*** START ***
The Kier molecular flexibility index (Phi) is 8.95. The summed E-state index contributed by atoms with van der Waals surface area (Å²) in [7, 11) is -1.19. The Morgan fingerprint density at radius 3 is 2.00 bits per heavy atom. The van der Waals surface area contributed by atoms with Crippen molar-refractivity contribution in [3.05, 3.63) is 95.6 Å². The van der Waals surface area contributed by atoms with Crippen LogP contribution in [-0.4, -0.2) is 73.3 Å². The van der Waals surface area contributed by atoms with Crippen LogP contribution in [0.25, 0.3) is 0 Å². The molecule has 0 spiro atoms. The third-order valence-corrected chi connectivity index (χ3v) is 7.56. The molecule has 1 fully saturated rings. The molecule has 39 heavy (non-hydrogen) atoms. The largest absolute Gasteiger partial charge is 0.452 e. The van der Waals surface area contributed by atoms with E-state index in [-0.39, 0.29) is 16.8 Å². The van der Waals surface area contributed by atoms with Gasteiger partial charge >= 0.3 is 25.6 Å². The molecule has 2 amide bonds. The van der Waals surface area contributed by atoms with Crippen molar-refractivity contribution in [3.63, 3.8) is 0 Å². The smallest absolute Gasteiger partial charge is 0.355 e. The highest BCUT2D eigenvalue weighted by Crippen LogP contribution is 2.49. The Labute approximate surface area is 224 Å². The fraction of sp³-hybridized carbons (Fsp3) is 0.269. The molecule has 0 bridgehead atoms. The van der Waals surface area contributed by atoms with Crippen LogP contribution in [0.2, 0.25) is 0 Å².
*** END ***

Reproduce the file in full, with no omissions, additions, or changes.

The Kier molecular flexibility index (Phi) is 8.95. The summed E-state index contributed by atoms with van der Waals surface area (Å²) in [7, 11) is -1.19. The Morgan fingerprint density at radius 3 is 2.00 bits per heavy atom. The van der Waals surface area contributed by atoms with Crippen molar-refractivity contribution in [3.05, 3.63) is 95.6 Å². The van der Waals surface area contributed by atoms with Crippen LogP contribution in [-0.4, -0.2) is 73.3 Å². The van der Waals surface area contributed by atoms with Crippen LogP contribution in [0.25, 0.3) is 0 Å². The molecule has 0 spiro atoms. The third-order valence-corrected chi connectivity index (χ3v) is 7.56. The molecule has 1 fully saturated rings. The molecule has 39 heavy (non-hydrogen) atoms. The largest absolute Gasteiger partial charge is 0.452 e. The van der Waals surface area contributed by atoms with E-state index in [-0.39, 0.29) is 16.8 Å². The van der Waals surface area contributed by atoms with Gasteiger partial charge >= 0.3 is 25.6 Å². The molecule has 2 amide bonds. The van der Waals surface area contributed by atoms with Crippen molar-refractivity contribution in [3.63, 3.8) is 0 Å². The smallest absolute Gasteiger partial charge is 0.355 e. The highest BCUT2D eigenvalue weighted by Crippen LogP contribution is 2.49. The Labute approximate surface area is 224 Å². The fraction of sp³-hybridized carbons (Fsp3) is 0.269. The molecule has 0 bridgehead atoms. The van der Waals surface area contributed by atoms with Crippen LogP contribution in [0.2, 0.25) is 0 Å².